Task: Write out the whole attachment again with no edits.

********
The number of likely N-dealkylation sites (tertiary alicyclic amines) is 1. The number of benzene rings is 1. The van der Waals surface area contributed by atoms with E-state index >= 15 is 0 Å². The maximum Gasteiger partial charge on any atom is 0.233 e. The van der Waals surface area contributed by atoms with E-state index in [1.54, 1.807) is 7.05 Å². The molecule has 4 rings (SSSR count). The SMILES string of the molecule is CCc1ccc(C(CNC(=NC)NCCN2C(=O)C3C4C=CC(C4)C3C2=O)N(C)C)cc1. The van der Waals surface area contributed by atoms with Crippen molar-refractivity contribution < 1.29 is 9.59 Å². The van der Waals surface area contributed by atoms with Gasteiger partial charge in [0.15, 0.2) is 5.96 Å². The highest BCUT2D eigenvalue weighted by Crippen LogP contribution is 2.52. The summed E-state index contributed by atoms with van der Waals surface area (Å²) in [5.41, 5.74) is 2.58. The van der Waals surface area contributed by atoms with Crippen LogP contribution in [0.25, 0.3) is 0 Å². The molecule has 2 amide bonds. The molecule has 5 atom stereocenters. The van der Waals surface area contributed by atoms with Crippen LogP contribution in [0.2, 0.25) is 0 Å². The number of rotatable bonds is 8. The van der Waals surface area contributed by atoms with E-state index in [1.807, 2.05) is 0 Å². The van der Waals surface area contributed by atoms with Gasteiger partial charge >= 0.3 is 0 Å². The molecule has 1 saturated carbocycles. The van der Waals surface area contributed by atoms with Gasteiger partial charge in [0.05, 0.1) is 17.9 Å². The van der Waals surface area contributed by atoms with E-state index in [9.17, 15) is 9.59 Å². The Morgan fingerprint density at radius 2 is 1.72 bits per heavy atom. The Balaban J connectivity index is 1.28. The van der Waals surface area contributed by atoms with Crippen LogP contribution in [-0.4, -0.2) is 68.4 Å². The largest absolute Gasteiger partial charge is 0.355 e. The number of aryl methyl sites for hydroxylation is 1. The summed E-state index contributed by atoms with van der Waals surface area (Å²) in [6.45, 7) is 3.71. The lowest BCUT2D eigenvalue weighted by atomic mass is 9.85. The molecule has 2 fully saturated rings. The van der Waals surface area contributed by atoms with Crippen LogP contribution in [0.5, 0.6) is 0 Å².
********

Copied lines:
The number of likely N-dealkylation sites (tertiary alicyclic amines) is 1. The number of benzene rings is 1. The van der Waals surface area contributed by atoms with E-state index >= 15 is 0 Å². The maximum Gasteiger partial charge on any atom is 0.233 e. The van der Waals surface area contributed by atoms with E-state index in [1.54, 1.807) is 7.05 Å². The molecule has 4 rings (SSSR count). The SMILES string of the molecule is CCc1ccc(C(CNC(=NC)NCCN2C(=O)C3C4C=CC(C4)C3C2=O)N(C)C)cc1. The van der Waals surface area contributed by atoms with Crippen molar-refractivity contribution < 1.29 is 9.59 Å². The van der Waals surface area contributed by atoms with Gasteiger partial charge in [0.15, 0.2) is 5.96 Å². The highest BCUT2D eigenvalue weighted by Crippen LogP contribution is 2.52. The summed E-state index contributed by atoms with van der Waals surface area (Å²) in [5.41, 5.74) is 2.58. The van der Waals surface area contributed by atoms with Crippen LogP contribution in [0.25, 0.3) is 0 Å². The molecule has 2 amide bonds. The molecule has 5 atom stereocenters. The van der Waals surface area contributed by atoms with Crippen LogP contribution in [0.2, 0.25) is 0 Å². The number of rotatable bonds is 8. The van der Waals surface area contributed by atoms with E-state index in [1.807, 2.05) is 0 Å². The van der Waals surface area contributed by atoms with Gasteiger partial charge >= 0.3 is 0 Å². The molecule has 1 saturated carbocycles. The van der Waals surface area contributed by atoms with Gasteiger partial charge in [0.05, 0.1) is 17.9 Å². The van der Waals surface area contributed by atoms with E-state index in [9.17, 15) is 9.59 Å². The Morgan fingerprint density at radius 2 is 1.72 bits per heavy atom. The Balaban J connectivity index is 1.28. The van der Waals surface area contributed by atoms with Crippen LogP contribution in [-0.4, -0.2) is 68.4 Å². The largest absolute Gasteiger partial charge is 0.355 e. The number of aryl methyl sites for hydroxylation is 1. The summed E-state index contributed by atoms with van der Waals surface area (Å²) in [6.45, 7) is 3.71. The lowest BCUT2D eigenvalue weighted by atomic mass is 9.85. The molecule has 2 fully saturated rings. The van der Waals surface area contributed by atoms with Crippen LogP contribution in [0.5, 0.6) is 0 Å².